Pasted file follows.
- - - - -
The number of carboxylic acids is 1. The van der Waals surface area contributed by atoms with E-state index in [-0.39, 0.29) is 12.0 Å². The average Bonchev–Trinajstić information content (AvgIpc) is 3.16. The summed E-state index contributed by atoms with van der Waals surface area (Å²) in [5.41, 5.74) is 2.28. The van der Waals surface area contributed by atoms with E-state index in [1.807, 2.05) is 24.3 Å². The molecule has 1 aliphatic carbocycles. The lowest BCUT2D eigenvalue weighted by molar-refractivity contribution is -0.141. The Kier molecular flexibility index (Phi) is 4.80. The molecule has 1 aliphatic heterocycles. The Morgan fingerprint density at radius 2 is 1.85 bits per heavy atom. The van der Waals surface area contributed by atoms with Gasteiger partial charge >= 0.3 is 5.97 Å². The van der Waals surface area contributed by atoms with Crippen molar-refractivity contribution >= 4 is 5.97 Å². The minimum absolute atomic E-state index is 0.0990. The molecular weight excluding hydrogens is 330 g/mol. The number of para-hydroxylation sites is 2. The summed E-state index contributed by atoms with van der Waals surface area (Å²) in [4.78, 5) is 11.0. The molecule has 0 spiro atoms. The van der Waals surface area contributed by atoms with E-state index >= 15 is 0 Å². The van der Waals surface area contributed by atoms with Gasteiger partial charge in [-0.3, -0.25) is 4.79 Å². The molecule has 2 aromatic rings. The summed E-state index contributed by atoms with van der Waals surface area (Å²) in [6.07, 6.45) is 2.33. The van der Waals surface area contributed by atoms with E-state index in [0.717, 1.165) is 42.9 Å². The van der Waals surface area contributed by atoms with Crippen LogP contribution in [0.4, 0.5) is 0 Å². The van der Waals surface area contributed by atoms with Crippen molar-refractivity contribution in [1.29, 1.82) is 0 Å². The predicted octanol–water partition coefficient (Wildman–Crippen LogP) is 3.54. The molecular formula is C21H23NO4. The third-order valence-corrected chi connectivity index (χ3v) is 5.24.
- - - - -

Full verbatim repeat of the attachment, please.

The number of carboxylic acids is 1. The van der Waals surface area contributed by atoms with E-state index in [-0.39, 0.29) is 12.0 Å². The average Bonchev–Trinajstić information content (AvgIpc) is 3.16. The summed E-state index contributed by atoms with van der Waals surface area (Å²) in [5.41, 5.74) is 2.28. The van der Waals surface area contributed by atoms with E-state index in [1.807, 2.05) is 24.3 Å². The molecule has 1 aliphatic carbocycles. The lowest BCUT2D eigenvalue weighted by molar-refractivity contribution is -0.141. The Kier molecular flexibility index (Phi) is 4.80. The molecule has 1 aliphatic heterocycles. The Morgan fingerprint density at radius 2 is 1.85 bits per heavy atom. The van der Waals surface area contributed by atoms with Gasteiger partial charge >= 0.3 is 5.97 Å². The van der Waals surface area contributed by atoms with Crippen molar-refractivity contribution >= 4 is 5.97 Å². The minimum absolute atomic E-state index is 0.0990. The molecular weight excluding hydrogens is 330 g/mol. The number of para-hydroxylation sites is 2. The summed E-state index contributed by atoms with van der Waals surface area (Å²) in [4.78, 5) is 11.0. The molecule has 0 spiro atoms. The van der Waals surface area contributed by atoms with E-state index >= 15 is 0 Å². The van der Waals surface area contributed by atoms with Gasteiger partial charge in [-0.3, -0.25) is 4.79 Å². The molecule has 2 aromatic rings. The summed E-state index contributed by atoms with van der Waals surface area (Å²) in [6.07, 6.45) is 2.33. The van der Waals surface area contributed by atoms with E-state index in [0.717, 1.165) is 42.9 Å². The van der Waals surface area contributed by atoms with Crippen LogP contribution in [0.4, 0.5) is 0 Å². The van der Waals surface area contributed by atoms with Crippen molar-refractivity contribution in [1.29, 1.82) is 0 Å². The predicted octanol–water partition coefficient (Wildman–Crippen LogP) is 3.54. The molecular formula is C21H23NO4. The third-order valence-corrected chi connectivity index (χ3v) is 5.24.